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Mexican National Sentenced for Role in Carolinas Sex-Trafficking Ring


WASHINGTON – Ciro Bustos-Rosales, a citizen of Mexico, was sentenced today in federal court in Columbia, S.C., for his role in a sex trafficking ring involving at least one teenage girl. Bustos-Rosales was sentenced to 70 months in prison, ordered to pay restitution to the victims of his crimes in an amount of $52,500, and placed on supervised release for the rest of his life. As a condition of supervised release, U.S. District Judge Joseph F. Anderson Jr. ordered that Bustos-Rosales be surrendered to immigration officials for deportation proceedings and further ordered that Bustos-Rosales not return to the United States while on supervised release. The sentencing for Bustos-Rosales’ co-defendant, Jesus Perez-Laguna, also set for today, was continued after Perez-Laguna complained that he was not prepared to go forward with sentencing.

During their guilty plea hearings in September 2007, both men admitted that they were involved with transporting a 14-year-old girl across the border between the United States and Mexico and the border between North Carolina and South Carolina in order for the minor to engage in prostitution. Additionally, both men admitted that they harbored illegal aliens for the purpose of prostitution. “Sex traffickers prey on young women who are brought into the United States, far from home, and unaware of the U.S. legal system or their rights to be free from this form of involuntary servitude,” said Acting Assistant Attorney General for the Civil Rights Division Grace Chung Becker. “Today’s sentencing is the result of the Justice Department’s commitment to prosecuting those who exploit vulnerable young women lured into this country with false promises of a better life.”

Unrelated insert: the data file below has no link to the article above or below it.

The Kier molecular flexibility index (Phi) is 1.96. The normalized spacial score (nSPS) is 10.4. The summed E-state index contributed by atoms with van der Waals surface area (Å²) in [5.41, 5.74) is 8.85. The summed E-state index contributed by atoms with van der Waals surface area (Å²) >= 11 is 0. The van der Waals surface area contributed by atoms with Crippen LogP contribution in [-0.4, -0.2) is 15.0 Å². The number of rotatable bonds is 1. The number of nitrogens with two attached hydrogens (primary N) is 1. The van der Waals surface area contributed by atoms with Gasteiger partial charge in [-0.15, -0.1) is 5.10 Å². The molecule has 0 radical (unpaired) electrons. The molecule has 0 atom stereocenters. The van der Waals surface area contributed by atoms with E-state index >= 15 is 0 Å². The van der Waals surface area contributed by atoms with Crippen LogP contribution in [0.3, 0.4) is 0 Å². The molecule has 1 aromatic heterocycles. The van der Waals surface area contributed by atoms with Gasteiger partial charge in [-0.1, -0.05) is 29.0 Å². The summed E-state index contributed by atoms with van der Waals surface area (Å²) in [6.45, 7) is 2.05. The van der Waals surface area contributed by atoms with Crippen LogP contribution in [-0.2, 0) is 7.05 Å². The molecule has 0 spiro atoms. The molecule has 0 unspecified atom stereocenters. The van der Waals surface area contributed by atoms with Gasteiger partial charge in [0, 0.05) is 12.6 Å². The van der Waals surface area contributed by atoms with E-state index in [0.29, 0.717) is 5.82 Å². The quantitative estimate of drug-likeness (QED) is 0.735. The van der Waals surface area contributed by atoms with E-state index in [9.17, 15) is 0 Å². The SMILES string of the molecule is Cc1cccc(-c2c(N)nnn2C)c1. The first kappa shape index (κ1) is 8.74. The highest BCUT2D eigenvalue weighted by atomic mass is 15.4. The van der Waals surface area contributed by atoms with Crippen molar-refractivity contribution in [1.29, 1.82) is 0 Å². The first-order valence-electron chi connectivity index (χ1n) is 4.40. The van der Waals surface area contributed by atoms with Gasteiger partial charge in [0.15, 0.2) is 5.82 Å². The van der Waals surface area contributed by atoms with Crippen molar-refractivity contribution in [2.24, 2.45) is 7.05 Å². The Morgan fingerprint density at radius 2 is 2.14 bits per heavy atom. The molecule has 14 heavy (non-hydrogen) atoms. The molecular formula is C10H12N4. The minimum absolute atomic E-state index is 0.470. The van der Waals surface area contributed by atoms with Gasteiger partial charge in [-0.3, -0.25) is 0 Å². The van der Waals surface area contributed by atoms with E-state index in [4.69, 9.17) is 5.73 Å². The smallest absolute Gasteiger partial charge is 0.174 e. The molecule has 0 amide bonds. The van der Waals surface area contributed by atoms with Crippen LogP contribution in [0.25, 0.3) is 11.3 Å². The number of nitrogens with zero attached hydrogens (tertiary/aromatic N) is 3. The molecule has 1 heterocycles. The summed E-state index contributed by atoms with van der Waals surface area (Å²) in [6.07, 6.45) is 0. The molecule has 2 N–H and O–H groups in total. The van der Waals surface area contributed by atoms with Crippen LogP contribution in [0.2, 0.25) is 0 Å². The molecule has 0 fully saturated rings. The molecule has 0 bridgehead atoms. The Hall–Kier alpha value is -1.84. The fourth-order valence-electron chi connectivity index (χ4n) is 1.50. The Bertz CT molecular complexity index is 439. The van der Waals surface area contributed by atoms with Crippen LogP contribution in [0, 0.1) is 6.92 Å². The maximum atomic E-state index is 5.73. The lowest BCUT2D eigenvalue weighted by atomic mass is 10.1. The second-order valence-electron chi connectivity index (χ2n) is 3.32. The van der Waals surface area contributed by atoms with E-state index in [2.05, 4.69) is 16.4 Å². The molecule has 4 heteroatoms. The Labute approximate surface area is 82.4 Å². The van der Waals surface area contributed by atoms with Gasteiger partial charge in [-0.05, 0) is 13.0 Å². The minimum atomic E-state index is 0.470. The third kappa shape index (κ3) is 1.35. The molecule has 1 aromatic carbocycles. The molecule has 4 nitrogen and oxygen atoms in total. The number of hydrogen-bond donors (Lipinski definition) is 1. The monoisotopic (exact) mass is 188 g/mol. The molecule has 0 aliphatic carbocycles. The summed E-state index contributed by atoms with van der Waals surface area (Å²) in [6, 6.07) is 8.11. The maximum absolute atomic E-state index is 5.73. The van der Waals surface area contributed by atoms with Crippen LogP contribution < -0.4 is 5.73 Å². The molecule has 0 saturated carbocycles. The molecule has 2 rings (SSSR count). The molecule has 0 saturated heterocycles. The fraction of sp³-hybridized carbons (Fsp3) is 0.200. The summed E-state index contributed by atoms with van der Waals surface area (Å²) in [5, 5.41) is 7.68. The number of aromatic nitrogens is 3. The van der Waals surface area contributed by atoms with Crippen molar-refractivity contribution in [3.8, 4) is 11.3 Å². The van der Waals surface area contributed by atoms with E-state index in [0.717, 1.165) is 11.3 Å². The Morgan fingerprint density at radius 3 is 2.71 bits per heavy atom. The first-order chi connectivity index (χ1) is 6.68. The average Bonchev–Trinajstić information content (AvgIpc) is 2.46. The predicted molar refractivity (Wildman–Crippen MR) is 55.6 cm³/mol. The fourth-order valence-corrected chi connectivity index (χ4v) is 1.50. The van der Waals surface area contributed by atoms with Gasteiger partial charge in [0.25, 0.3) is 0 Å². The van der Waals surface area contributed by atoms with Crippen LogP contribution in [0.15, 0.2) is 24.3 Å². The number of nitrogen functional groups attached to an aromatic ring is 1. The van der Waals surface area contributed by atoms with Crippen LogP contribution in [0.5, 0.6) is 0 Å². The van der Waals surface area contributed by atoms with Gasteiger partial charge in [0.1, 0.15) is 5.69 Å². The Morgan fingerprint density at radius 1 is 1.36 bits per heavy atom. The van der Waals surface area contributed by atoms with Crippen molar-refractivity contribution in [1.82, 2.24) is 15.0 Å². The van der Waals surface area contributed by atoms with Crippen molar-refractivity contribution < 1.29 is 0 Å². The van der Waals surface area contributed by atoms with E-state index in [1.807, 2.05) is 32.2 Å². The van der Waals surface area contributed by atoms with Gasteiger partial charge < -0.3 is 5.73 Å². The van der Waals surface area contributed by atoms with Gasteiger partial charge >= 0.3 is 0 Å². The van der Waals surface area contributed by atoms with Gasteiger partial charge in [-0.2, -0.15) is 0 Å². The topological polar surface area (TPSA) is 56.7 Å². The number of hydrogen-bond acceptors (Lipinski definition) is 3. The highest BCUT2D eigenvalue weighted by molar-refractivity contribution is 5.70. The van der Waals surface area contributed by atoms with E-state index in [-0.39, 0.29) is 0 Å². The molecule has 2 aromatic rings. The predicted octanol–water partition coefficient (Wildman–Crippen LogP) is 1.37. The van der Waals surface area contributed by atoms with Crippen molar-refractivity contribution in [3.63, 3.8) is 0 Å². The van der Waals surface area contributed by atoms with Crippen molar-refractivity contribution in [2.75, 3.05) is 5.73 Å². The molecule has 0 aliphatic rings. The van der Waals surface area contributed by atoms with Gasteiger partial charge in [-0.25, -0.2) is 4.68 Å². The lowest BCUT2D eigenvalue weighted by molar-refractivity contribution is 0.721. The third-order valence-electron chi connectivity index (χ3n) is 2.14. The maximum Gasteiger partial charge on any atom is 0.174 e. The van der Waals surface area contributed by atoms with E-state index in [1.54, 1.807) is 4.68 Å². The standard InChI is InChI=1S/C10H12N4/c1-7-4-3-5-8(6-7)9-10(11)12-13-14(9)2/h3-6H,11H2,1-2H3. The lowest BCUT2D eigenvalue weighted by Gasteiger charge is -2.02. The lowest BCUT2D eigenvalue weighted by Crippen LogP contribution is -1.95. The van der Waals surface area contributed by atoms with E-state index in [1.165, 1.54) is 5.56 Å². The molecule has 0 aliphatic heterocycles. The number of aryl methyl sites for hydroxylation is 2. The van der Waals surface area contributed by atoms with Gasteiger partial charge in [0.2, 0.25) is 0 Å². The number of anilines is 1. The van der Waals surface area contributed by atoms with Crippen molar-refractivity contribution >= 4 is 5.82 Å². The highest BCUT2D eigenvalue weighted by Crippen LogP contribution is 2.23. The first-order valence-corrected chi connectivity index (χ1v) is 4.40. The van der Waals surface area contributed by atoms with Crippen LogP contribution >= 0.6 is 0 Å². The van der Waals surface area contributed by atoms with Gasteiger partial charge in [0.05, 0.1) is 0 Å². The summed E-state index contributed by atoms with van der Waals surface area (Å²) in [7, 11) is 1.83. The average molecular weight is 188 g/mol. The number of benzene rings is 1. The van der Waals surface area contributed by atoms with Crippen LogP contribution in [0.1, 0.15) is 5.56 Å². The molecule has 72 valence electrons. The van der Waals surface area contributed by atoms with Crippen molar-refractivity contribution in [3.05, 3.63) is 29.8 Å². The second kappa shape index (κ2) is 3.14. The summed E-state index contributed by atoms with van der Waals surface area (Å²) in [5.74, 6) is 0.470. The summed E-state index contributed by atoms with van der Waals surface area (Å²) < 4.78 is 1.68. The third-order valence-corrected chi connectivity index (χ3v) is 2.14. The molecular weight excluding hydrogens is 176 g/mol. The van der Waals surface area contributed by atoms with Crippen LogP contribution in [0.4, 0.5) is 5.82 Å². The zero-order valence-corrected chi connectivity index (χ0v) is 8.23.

“What this child endured as a captive prostitute is sickening,” said Kevin F. McDonald, Acting U.S. Attorney for the District of South Carolina. “The agents that smashed this prostitution ring and the prosecutors who obtained these convictions are to be commended for their efforts in this important case.”

“Bustos-Rosales and his co-defendants ruthlessly stole the innocence of young girls and profited from their exploitation,” said Kenneth Smith, Special Agent in Charge of the U.S. Immigration and Customs Enforcement’s Office of Investigations in Atlanta. “Bringing these criminals to justice would not have been possible without cooperation among international, federal, state and local law enforcement agencies.” Bustos-Rosales and Perez-Laguna are two of three defendants indicted in August 2007 by a federal grand jury in Columbia following a federal sex trafficking investigation. The third co-defendant, Guadalupe Reyes-Rivera, also known as “Mama Martina” is a fugitive.

The case was investigated by special agents with U.S. Immigration and Customs Enforcement (ICE), the Federal Bureau of Investigation (FBI), and investigators with the Columbia (SC) Police Department. Because the sex trafficking activities in this case involved both South Carolina and North Carolina, this case and other cases springing from this investigation was jointly prosecuted by Assistant U.S. Attorneys Mark C. Moore and Tara L. McGregor from the District of South Carolina, Civil Rights Division Trial Attorney Ryan McKinstry, and Assistant U.S. Attorneys Kimlani Ford and Kenneth Smith from the Western District of North Carolina.


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